You also need a realistic view of your campaign. As a telemarketing consultant for over 20 years I work with sales professionals in a variety of industries. Everyone from insurance agents to mortgage brokers to graphic designers require cold calling services and quality appointments. The thing they all have in common besides needing quality appointments, is the unrealistic expectations that come with obtaining them. The reason I teach my classes, write this column and wrote my book "Telemarketing Success for Small and Mid-size Firms" is to educate business owners and sales people on the art of telemarketing and business development. Here are some handy tips to keep in mind when starting a new campaign and working with a telemarketer.
"?¢ Lesson One: Know what a quality appointment is and define it with the telemarketer so that you are both clear about what the salesperson expects. If you´ve hired a new telemarketer, be sure to relay what worked and what didn´t with him/her so that they have a clear understanding of the pitfalls awaiting them.
"?¢ Lesson Two: When designing your campaign, be conservative, start slowly and know what a telemarketing campaign can and can´t do. I often have clients that hire a telemarketer and think that it´s going to improve or turn their firm around immediately. While a good program can in fact provide some world class prospects, it isn´t a cure-all for solving a money crunch or a lack of clients. Telemarketing should be thought of as an extension or a part of an over-all, well rounded business development campaign. However, most sales people make the mistake of expecting a telemarketer to either save the business or generate hundreds of qualified appointments/leads in a very short period of time. And when that doesn´t happen they´re disappointed. Hence, one reason telemarketers are touted as being ´flakey".
"?¢ Lesson Three: If you´re making cold calls, don´t expect appointments the first week of a new campaign particularly if your telemarketer only calls part-time. A reasonable amount of time would be within the first two weeks of a campaign. Not sure this is true? Think of it this way. Making a cold call is like looking for a needle in a haystack or combing through a stack of cold call leads within a limited period(Keep in mind ,this is an estimate). Let´s say that you´re calling for 7 hours a week and you have 150 cold call leads in front of you. Out of those 150 leads, let´s say that you are making 10-15 dials per hour (approx 105 dials total) for that day. Keep in mind that these are dials not contacts. Now, out of those 105 or so dials you leave 20 voice mails; have 10 wrong numbers, 5 disconnected numbers, leaving you 70 dials. Out of those 70 potential contacts for the day you might reach 15 people (let´s assume the rest are not in or available). Now here´s where people get lost. Out of those 15 people you need to reach a) the decision maker b)make sure that they have a need and an interest in your product/service c) have the money or budget and d)are ready to make a purchase within 1-3 months. Failure to have any of these pre-qualifiers will not result in a" quality appointment" because the telemarketer will naturally focus on quantity instead of quality to get the job done. Bottom line is that a telemarketer has 7 hours a day to pre-qualify over 100 leads to get to the 1 person who meets the above qualifications. Having said that, decide how realistic your expectations are. The solution is simple. Focus on gathering info rather than setting the appointment the first few weeks of a new program (if you get a prospect who meets your criteria its ok to book a meeting). The purpose is to get the name of the decision maker, mail information and determine interest.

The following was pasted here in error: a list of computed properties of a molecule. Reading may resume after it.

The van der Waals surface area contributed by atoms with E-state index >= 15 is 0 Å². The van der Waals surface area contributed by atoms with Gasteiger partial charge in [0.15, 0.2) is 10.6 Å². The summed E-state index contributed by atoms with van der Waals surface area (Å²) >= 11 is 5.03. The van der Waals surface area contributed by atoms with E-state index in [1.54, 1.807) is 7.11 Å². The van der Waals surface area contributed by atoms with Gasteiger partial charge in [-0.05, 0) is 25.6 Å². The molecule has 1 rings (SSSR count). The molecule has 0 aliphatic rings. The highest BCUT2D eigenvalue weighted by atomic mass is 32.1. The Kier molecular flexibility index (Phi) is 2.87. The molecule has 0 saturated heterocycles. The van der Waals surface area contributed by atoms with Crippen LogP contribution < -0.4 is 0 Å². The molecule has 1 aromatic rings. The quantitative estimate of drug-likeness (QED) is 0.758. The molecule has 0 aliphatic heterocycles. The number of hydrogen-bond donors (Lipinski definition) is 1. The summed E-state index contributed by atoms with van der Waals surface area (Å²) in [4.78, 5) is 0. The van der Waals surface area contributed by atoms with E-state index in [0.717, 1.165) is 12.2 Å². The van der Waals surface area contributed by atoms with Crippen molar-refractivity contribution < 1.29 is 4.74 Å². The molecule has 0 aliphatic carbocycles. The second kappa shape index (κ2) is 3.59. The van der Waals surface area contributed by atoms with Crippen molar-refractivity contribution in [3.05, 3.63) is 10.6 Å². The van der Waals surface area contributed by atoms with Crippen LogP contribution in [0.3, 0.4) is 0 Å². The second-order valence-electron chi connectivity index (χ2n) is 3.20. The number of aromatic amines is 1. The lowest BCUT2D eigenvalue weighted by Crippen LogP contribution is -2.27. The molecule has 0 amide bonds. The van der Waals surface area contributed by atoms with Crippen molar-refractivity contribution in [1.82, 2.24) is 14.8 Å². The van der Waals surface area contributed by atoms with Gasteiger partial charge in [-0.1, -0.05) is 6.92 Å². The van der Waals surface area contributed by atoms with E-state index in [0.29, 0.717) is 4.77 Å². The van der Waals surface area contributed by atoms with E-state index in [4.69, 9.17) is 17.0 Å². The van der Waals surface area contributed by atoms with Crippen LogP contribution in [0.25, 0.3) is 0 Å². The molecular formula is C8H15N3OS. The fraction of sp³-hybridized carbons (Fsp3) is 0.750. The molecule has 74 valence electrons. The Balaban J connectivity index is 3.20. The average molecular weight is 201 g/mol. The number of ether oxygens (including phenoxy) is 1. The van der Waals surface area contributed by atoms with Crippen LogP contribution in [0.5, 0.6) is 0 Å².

"?¢ Lesson Four: If a prospect request information from you, send it. Most decision makers are very visual. They need to see what your services are all about before they agree to meet with you. Also be sure to verify their name, address and e-mail.
"?¢ Lesson Five: Follow up on every piece of information that you send out. The first two questions you will want to ask the prospect is if they´ve received the info and if they´ve read it (you´ll want to make sure they´ve reviewed the info you´ve sent to have a clear understanding of who you are and what you want).
"?¢ Lesson Six: Follow up on every call back. Sometimes when I´m consulting with a new client, I will ask to go through their database to see what leads are available. What I often find is shocking. More often than not their database is riddled with leads that have been called once, were interested in setting up a future meeting after receiving info, but were never followed up again. It´s a waste of time, money and energy not to follow up on every lead.
"?¢ Lesson Seven: A qualified appointment is no guarantee of a sale. Consulting with a client means that I often have to be brutally honest with them. Just because a prospect has booked an appointment and has an interest in a quote, a budget and will be purchasing a similar product/service soon is no guarantee that they will sign with them. Sounds simple I know but it´s a big problem for telemarketers because the salesperson will often lay blame at the telemarketers´ feet for not closing a deal. Keep in mind that a telemarketer´s job is to get your foot in the door and gather information. Making the sale and closing the deal is entirely up to the salesperson.